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Classroom Discussion and Threaded Electronic Discussion: Learning In Two Arenas
Article

, , Western Washington University, United States

CITE Journal Volume 2, Number 1, ISSN 1528-5804 Publisher: Society for Information Technology & Teacher Education, Waynesville, NC USA

Abstract

Classroom discussion is an important teaching strategy because of its relation to the development of participatory citizenship, critical thinking, and classroom community (Engel & Ochoa, 1988; Parker, 1996; Weikel, 1994). Discussion is particularly relevant in social studies education because of the mandate to prepare students for participatory democracy. Several studies (Weikel & Mangram, 1995; Larson, 2000; Larson & Parker, 1996) have examined the distinctive nature of discussion itself. Those studies indicate that there are various types of discussion that vary in purpose, content, and format. In this article the author begins a look at two general "types" of discussion in schools: classroom discussion,where face-to-face verbal interactions occur among students and teacher, and threaded electronic discussion, where the interactions occur electronically and asynchronously by way of a computer.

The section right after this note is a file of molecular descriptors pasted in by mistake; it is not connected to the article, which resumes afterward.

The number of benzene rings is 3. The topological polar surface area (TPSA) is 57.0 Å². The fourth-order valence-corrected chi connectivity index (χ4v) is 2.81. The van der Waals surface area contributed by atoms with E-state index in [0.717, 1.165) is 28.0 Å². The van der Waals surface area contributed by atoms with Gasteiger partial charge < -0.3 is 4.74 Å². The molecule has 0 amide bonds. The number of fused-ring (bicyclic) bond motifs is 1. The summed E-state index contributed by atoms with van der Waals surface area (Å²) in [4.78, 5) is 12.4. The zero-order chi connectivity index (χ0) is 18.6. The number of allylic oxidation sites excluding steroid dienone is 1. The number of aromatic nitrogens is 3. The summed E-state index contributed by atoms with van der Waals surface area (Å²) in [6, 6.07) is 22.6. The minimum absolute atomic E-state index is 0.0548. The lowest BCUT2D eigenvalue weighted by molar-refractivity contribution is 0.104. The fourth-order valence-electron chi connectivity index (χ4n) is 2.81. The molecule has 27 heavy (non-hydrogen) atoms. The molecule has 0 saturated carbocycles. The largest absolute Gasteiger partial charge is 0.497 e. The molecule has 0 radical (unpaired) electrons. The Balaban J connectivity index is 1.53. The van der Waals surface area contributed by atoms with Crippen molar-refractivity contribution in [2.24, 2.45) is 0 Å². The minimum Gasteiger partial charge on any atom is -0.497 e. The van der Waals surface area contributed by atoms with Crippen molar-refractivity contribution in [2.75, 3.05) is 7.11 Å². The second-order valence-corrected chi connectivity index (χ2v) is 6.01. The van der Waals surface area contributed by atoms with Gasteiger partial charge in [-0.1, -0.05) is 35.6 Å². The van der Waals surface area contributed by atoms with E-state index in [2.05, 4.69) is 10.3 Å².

Citation

Larson, B.E. & Keiper, T.A. (2002). Classroom Discussion and Threaded Electronic Discussion: Learning In Two Arenas. Contemporary Issues in Technology and Teacher Education, 2(1), 45-62. Norfolk, VA: Society for Information Technology & Teacher Education. Retrieved May 25, 2019 from .

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